Many mints work well in herbal lawns. They will need to be kept mowed, if you plan on walking on them. But this will help control their spread and the scent will make the work more pleasant. Otherwise I highly recommend planting mint in pots and keeping them on patios or paved areas. There will be more than enough to harvest and you won’t have the high maintenance of keeping the plants in check.

Suggested Varieties:

  • Mentha piperita , Peppermint – The best for mint flavoring. (USDA Zones 5 – 11)
  • M. piperita citrata cv., Orange Mint – One of the tangiest of the fruit flavored mints. (USDA Zones 4 – 11)
  • Mentha suaveoloens , Apple Mint – Apple. Mint. What’s not to like? (USDA Zones 5 – 11)
  • Mentha suaveolens variegata, Pineapple Mint – Variegated offshoot of apple mint. (USDA Zones 6 – 11)

Growing Tips:

Mint is one of the few culinary herbs that grows well in shady areas, although it can handle full sun if kept watered.Cuttings of mint will root easily in soil or water and mature plants can be divided and transplanted. However you can start new plants from seed. Sow outdoors in late spring or start seed indoors about 8-10 weeks before the last frost. Keep soil moist until seed germinates.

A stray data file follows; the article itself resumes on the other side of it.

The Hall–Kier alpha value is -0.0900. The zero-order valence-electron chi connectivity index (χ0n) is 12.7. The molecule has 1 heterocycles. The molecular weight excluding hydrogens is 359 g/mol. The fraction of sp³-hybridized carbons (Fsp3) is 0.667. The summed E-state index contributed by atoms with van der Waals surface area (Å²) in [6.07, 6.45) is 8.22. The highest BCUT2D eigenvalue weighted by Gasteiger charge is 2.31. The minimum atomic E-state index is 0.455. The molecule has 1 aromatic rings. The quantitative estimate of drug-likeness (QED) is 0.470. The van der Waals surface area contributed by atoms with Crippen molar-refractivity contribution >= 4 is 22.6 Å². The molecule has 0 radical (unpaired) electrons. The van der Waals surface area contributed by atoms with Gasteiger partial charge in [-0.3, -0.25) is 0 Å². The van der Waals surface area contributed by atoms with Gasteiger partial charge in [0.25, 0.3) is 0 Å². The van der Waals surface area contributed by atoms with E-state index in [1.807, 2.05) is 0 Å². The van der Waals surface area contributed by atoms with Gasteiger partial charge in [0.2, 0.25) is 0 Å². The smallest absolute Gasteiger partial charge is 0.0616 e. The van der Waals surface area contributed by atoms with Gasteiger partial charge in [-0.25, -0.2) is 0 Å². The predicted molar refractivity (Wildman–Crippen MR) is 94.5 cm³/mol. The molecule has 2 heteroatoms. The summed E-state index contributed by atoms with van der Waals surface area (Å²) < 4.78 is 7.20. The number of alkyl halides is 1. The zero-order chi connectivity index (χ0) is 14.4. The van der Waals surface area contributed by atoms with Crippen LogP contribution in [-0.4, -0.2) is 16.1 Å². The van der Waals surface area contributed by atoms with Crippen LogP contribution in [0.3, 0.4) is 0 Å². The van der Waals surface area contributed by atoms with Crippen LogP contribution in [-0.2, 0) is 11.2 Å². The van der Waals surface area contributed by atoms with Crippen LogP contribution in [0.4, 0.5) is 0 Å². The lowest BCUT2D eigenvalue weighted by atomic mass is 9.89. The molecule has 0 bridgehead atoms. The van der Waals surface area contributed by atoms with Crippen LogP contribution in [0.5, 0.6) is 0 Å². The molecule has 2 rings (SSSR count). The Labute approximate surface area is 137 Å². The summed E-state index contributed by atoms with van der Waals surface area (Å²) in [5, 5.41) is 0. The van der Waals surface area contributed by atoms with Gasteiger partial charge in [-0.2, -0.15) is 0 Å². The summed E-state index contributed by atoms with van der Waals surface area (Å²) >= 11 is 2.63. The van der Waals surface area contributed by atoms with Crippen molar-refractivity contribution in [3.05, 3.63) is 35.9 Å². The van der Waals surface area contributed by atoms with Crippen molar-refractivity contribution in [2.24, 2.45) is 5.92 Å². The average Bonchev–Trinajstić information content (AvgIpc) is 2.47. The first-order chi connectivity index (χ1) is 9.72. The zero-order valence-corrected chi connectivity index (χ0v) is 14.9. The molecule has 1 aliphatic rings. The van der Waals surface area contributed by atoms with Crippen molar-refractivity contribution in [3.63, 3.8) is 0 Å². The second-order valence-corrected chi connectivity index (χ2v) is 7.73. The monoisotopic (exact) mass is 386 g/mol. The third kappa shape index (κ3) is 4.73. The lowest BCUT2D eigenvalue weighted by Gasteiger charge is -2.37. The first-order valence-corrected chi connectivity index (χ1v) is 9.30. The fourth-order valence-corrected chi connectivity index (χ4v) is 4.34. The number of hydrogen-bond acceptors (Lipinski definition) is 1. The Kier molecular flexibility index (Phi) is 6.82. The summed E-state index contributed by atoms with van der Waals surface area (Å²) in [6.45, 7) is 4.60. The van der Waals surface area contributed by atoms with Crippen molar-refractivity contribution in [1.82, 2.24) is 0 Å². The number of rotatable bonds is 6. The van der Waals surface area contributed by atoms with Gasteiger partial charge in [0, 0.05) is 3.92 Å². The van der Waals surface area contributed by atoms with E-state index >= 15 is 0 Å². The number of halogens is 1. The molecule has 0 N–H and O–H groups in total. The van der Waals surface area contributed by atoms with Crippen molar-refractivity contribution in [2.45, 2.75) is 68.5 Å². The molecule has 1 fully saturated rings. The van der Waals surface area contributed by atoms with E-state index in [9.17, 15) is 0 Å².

Mint prefers a rich, moist soil with a slightly acidic pH between 6.5 and 7.0. If the soil is somewhat lean, top dress yearly with organic matter and apply an organic fertilizer mid-season, after shearing.

To contain the roots and limit spreading, you can grow mint in containers, above or sunk into the ground. Be careful to keep container mints from flopping over and touching the ground. Stems will root quickly, if given the chance.